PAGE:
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LINDO v. LEFEVER

March 28, 2002

LLOYD LINDO, PETITIONER,
V.
E.S. LEFEVER, SUPERINTENDENT, FRANKLIN CORRECTIONAL FACILITY, RESPONDENT.



The opinion of the court was delivered by: Spatt, District Judge.

  MEMORANDUM OF DECISION AND ORDER

Lloyd Lindo (the "Petitioner"), by petition dated October 6, 1998, seeks a writ of habeas corpus from his 1980 conviction in County Court, Nassau County, for Murder in the Second Degree (N.Y. Penal Law § 125.25(1)).

During the summer of 1978, the victim's brother, Goldston Williams, allegedly stole three pounds of marijuana and money from the Petitioner and Peter George Johnson. Sometime later, the Petitioner, Johnson and the victim were driving together on Northern State Parkway. The group stopped along the side of the parkway to urinate in the bushes. The Petitioner followed the victim into the brush, then shot him in the chest.

On August 13, 1980, after a bench trial in County Court, Nassau County (Clyne, J.), the Petitioner was convicted of Murder in the Second Degree and sentenced to a term of twenty-five years to life.

In June 1982, the Petitioner moved to vacate the judgment of conviction, pursuant to N.Y.Crim. Proc. § 440.10(h), alleging that he suffered from a mental disease or defect which rendered him incapable of understanding the trial proceedings. In August 1982, the County Court (Santagata, J.) denied his motion. In an order dated May 6, 1983, the Appellate Division, Second Department, denied leave to appeal.

In June 1983, the Petitioner directly appealed his conviction to the Appellate Division, Second Department, alleging: (1) that Peter Johnson's testimony was accomplice testimony pursuant to N.Y. C.P.L. § 60.22; (2) that Peter Johnson's testimony was not sufficiently corroborated by independent evidence connecting the Petitioner to the crime; (3) that the trial court erred in convicting the Petitioner based on the evidence; and (4) that the Petitioner's post-trial motion, alleging mental defect, should have been granted.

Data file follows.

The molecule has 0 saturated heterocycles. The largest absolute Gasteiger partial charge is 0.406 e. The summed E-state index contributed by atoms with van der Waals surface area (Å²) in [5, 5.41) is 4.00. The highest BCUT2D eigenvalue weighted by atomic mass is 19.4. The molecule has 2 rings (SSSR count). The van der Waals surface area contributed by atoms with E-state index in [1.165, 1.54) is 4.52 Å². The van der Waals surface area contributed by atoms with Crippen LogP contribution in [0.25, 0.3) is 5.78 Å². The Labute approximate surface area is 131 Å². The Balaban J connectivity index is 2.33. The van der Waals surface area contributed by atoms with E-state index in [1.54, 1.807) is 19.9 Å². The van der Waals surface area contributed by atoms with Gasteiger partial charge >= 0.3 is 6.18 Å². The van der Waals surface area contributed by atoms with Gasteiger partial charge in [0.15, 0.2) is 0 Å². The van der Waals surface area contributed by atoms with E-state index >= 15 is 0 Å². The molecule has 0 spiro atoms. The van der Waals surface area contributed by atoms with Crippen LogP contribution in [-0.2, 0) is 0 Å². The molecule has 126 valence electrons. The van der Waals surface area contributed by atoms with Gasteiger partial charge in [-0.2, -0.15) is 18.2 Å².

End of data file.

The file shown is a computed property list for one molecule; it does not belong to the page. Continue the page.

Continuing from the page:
On October 9, 1984, the Appellate Division affirmed the Petitioner's conviction and dismissed the appeal from his postjudgment motion because the court had previously denied leave to appeal that motion. See People v. Lindo, 104 A.D.2d 902, 480 N.Y.S.2d 304 (2d Dept. 1984). On December 28, 1984, the Court of Appeals denied leave to appeal. See People v. Lindo, 64 N.Y.2d 761, 485 N.Y.S.2d 1047, 475 N.E.2d 464 (1984).

On October 28, 1986, the Petitioner again moved to vacate his judgment of conviction pursuant to N.Y.Crim. Proc. § 440.10(h), this time alleging that he did not receive a fair trial because the court was biased, and that his appellate counsel was ineffective for failing to raise certain issues on appeal. On January 12, 1987, the County Court, Nassau County (Mackston, J.), denied the motion. On May 14, 1987, the Appellate Division, Second Department, denied leave to appeal.